"I don't know how to speak the Chinese language, except xiexie (thank you), but I felt connected and safe with the people. I felt that I belong. I felt at home in the village."
In a recent interview with Xinhua, Jacel Kiram recalled last year's trip to China to visit her ancestor's tomb there.
In 1417, a large goodwill mission led by three kings of Sulu, in what is now the southern Philippines, ploughed through the Pacific Ocean to China to pay tribute to the emperor of the Ming Dynasty.
Prior to the mission, during famous Chinese navigator Zheng He (1371-1433)'s voyages, several envoys were sent to pay visits to the southeast Asian countries, one of whom was welcomed by the authority and people of the ancient Sulu kingdom.
Chinese Emperor Yong Le reciprocated with fine hospitality and entertainment worthy of royalty when meeting the Sulu kings.
On his way home, Paduka Pahala, the East King of Sulu, died of a disease in Dezhou, a city in east China's Shandong province. The Ming Dynasty emperor commissioned artisans to build a tomb for the king, which still stands today in the Chinese city.
Some descendants of Paduka Pahala remained in China as grave keepers and were attended to by three Chinese Muslim families who relocated to live with them. They picked up the surnames An and Wen during the Qing Dynasty, and now more than 3,700 descendants live in different parts of China.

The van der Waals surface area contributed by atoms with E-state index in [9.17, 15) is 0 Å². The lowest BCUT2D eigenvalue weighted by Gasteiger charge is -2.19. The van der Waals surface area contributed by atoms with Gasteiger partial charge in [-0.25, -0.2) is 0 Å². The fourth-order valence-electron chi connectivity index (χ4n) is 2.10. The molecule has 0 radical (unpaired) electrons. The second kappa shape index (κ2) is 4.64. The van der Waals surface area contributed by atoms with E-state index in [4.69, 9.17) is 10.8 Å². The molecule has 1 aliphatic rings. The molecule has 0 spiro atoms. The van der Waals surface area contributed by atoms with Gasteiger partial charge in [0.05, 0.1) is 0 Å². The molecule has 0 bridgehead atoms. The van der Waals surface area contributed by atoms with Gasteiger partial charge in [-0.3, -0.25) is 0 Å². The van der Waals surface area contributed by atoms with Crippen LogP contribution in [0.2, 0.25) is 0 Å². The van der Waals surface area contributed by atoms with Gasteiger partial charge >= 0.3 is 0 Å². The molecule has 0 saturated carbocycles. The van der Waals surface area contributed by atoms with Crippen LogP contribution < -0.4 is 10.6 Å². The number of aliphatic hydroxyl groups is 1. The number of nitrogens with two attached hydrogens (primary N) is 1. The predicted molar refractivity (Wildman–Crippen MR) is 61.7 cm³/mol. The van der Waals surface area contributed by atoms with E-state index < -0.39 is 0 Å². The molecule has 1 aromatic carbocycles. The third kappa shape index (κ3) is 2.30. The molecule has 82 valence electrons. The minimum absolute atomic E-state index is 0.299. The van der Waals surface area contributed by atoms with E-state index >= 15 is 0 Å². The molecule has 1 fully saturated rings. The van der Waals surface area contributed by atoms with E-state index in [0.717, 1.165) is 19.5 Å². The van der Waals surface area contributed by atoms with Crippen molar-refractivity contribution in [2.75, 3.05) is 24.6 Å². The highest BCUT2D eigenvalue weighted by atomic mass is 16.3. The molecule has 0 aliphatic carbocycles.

Kiram, a Sulu princess who had been to Dezhou for the 600th anniversary of the Sulu kings' journey to China, said there is something about the descendants of the Sulu king there; "they are Chinese but you feel that you are family."
Philippine Ambassador to China Jose Santiago Sta. Romana recently said in the preface to a new book on the East King of Sulu that the Sulu kings' trip to China is "a testament to the long-standing ties between the Filipino and Chinese peoples."
"Hundreds of years before the official establishment of diplomatic relations in 1975, the peoples of our two countries have been engaging with one another through trade and other exchanges," he added.
Nowadays, the story of the Sulu kings' visit to China has been known in both China and the Philippines.
Wang Shoudong, a history professor of China's Dezhou University, told Xinhua that both China and the Philippines feel proud of the story, a testimony to the friendship between the two countries.
During her visit to China in 2017, Kiram said she brought with her some memorabilia from her family to be displayed in the museum in Dengzhou. She is planning to donate more if she has the chance to visit the memorial again.
She said it is important to learn about the historical journey of the Sulu kings, noting that it will bring unity and more understanding between the peoples of China and the Philippines.
"Let us talk about the stories that unify us and bind the two countries together," Kiram said.